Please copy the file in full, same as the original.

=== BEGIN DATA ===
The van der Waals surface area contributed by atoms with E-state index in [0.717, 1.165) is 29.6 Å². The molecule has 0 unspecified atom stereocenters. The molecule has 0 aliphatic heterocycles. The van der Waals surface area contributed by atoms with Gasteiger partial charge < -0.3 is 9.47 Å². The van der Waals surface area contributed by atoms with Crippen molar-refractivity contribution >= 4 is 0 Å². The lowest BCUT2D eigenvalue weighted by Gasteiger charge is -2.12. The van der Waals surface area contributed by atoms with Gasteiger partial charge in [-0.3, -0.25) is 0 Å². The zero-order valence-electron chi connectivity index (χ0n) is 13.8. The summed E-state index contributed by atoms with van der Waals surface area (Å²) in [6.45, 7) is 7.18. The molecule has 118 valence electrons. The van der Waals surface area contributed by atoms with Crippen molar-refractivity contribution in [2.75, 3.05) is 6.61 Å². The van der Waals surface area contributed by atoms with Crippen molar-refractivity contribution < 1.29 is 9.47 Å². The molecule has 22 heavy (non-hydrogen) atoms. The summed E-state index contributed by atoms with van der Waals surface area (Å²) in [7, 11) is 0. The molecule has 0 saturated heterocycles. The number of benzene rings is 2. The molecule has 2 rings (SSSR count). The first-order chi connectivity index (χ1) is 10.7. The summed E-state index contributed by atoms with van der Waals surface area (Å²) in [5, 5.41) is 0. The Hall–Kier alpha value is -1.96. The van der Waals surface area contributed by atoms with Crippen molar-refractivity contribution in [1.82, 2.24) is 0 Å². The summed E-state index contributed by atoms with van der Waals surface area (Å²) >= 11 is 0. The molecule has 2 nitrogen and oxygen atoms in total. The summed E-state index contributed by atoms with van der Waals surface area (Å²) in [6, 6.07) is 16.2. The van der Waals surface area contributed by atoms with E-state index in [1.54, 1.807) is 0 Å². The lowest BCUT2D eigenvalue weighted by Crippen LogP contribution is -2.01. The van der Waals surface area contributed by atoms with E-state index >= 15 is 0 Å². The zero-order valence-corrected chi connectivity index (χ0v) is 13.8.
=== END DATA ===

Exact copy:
The van der Waals surface area contributed by atoms with E-state index in [0.717, 1.165) is 29.6 Å². The molecule has 0 unspecified atom stereocenters. The molecule has 0 aliphatic heterocycles. The van der Waals surface area contributed by atoms with Gasteiger partial charge < -0.3 is 9.47 Å². The van der Waals surface area contributed by atoms with Crippen molar-refractivity contribution >= 4 is 0 Å². The lowest BCUT2D eigenvalue weighted by Gasteiger charge is -2.12. The van der Waals surface area contributed by atoms with Gasteiger partial charge in [-0.3, -0.25) is 0 Å². The zero-order valence-electron chi connectivity index (χ0n) is 13.8. The summed E-state index contributed by atoms with van der Waals surface area (Å²) in [6.45, 7) is 7.18. The molecule has 118 valence electrons. The van der Waals surface area contributed by atoms with Crippen molar-refractivity contribution in [2.75, 3.05) is 6.61 Å². The van der Waals surface area contributed by atoms with Crippen molar-refractivity contribution < 1.29 is 9.47 Å². The molecule has 22 heavy (non-hydrogen) atoms. The summed E-state index contributed by atoms with van der Waals surface area (Å²) in [7, 11) is 0. The molecule has 0 saturated heterocycles. The number of benzene rings is 2. The molecule has 2 rings (SSSR count). The first-order chi connectivity index (χ1) is 10.7. The summed E-state index contributed by atoms with van der Waals surface area (Å²) in [5, 5.41) is 0. The Hall–Kier alpha value is -1.96. The van der Waals surface area contributed by atoms with Crippen molar-refractivity contribution in [1.82, 2.24) is 0 Å². The summed E-state index contributed by atoms with van der Waals surface area (Å²) >= 11 is 0. The molecule has 2 nitrogen and oxygen atoms in total. The summed E-state index contributed by atoms with van der Waals surface area (Å²) in [6, 6.07) is 16.2. The van der Waals surface area contributed by atoms with E-state index in [1.54, 1.807) is 0 Å². The lowest BCUT2D eigenvalue weighted by Crippen LogP contribution is -2.01. The van der Waals surface area contributed by atoms with E-state index >= 15 is 0 Å². The zero-order valence-corrected chi connectivity index (χ0v) is 13.8.